(Image: The Consecration of St. Mel, Bishop of Longford, by St. Patrick)
SAINTS FOR FEBRUARY 06 St. Mel. He is said to have been the son of Conis and Darerca, the sister of St. Patrick, whom he accompanied to Ireland and helped to evangelize in that country. According to the Life of St. Brigid, he is said to have had no fixed See.
Other sources include that Saint Mel or Moel died in 488.He is said to have been a Briton who came to Ireland with Saint Patrick, (some sources say) his uncle, with whom he worked until he was ordained in Ardagh. He is one of the earliest Irish saints and gave the religious veil to Saint Brigid
God, our Father, who in the springtime of the faith in Ireland raised up your servant the bishop Saint Mel
to foster the growth of the Church; grant that we who venerate his memory may never fail to imitate his tireless labour.
Saint Mel, Bishop of Ardagh – pray for us!
[The following Taken from Catholicireland.net]
Summary: St Mel came to Ireland with Patrick and worked with him until he was ordained in Ardagh. He is one of the earliest Irish saints and gave the veil to St Brigid. Patron of the Diocese of Ardagh and Clonmacnoise
Patrick Duffy recounts what is known about him.
Mel, a Briton, companion and relative, possibly a nephew of St Patrick. He may have been the son of Conis (or Chonis) and Saint Patrick’s sister, Darerca. Saint Darerca was known as the “mother of saints” because most of her children entered religious life, some were later recognized as saints, and some became bishops. Mél and his brothers Melchu, Munis and Rioch accompanied their uncle Patrick to Ireland and helped him with his missionary work there. After St Patrick built the church at Ardagh, he appointed Mél as Bishop of Ardagh.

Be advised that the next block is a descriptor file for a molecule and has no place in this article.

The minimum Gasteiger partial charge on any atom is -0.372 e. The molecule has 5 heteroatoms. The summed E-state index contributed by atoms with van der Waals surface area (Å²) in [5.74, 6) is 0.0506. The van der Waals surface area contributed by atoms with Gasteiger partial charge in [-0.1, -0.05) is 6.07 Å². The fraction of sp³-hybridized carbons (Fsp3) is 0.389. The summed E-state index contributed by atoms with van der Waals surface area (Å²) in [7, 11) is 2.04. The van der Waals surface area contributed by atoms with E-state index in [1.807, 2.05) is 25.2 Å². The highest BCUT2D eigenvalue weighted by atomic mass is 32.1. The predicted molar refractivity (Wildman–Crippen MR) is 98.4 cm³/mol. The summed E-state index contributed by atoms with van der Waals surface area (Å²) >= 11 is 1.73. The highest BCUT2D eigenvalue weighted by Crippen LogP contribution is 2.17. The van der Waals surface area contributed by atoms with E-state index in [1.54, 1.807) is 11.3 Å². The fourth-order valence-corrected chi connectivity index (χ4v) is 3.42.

According to the Life of St. Brigid, Mél is said to have had no fixed see for most of his life in ministry, which fits with other accounts of his being a traveling missionary and evangelist. Acting upon the apostolic precept, Mél supported himself by working with his hands; what he gained beyond bare necessities, he gave to the poor. He is the patron saint of the combined diocese of Ardagh and Clonmacnois.
St Patrick in Ardagh
According to the Memoir of Tíreachán and the Tripartite Life, St Patrick came to Ardagh, a picturesque village in Co Longford, where he established a church. Mel, however, seems to have worked from there as a travelling missionary and evangelist.
Mel and Brigid
It was Mel and not Patrick who “gave Brigid the veil”. The Leabhar Breac says he pronounced the rite of ordination of a bishop over her, but that when his companion Macaille protested, Mel insisted it was the work of God’s providence. Brigid’s successors, while not being bishops themselves, continued to have bishop’s jurisdiction.
Ardagh united with Clonmacnois
Ardagh, probably at first a monastic institution, was recognised as a diocese at the Synod of Kells (1152). A dispute arose as to whether it was a suffragan to Tuam or Armagh. This was resolved in 1235 in favour of Armagh. Clonmacnois was also a monastic institution until at the Synod of Kells it became a small diocese. It was at first attached to Meath, but since 1756 has been linked with Ardagh. The See of the Diocese is now vacant since the translation of former Bishop Francis Duffy as Archbishop of Tuam
The Catholic Cathedral in Longford – was destroyed by fire on Christmas Day 2009, but now rebuilt is dedicated to St Mel, as is the nearby diocesan college.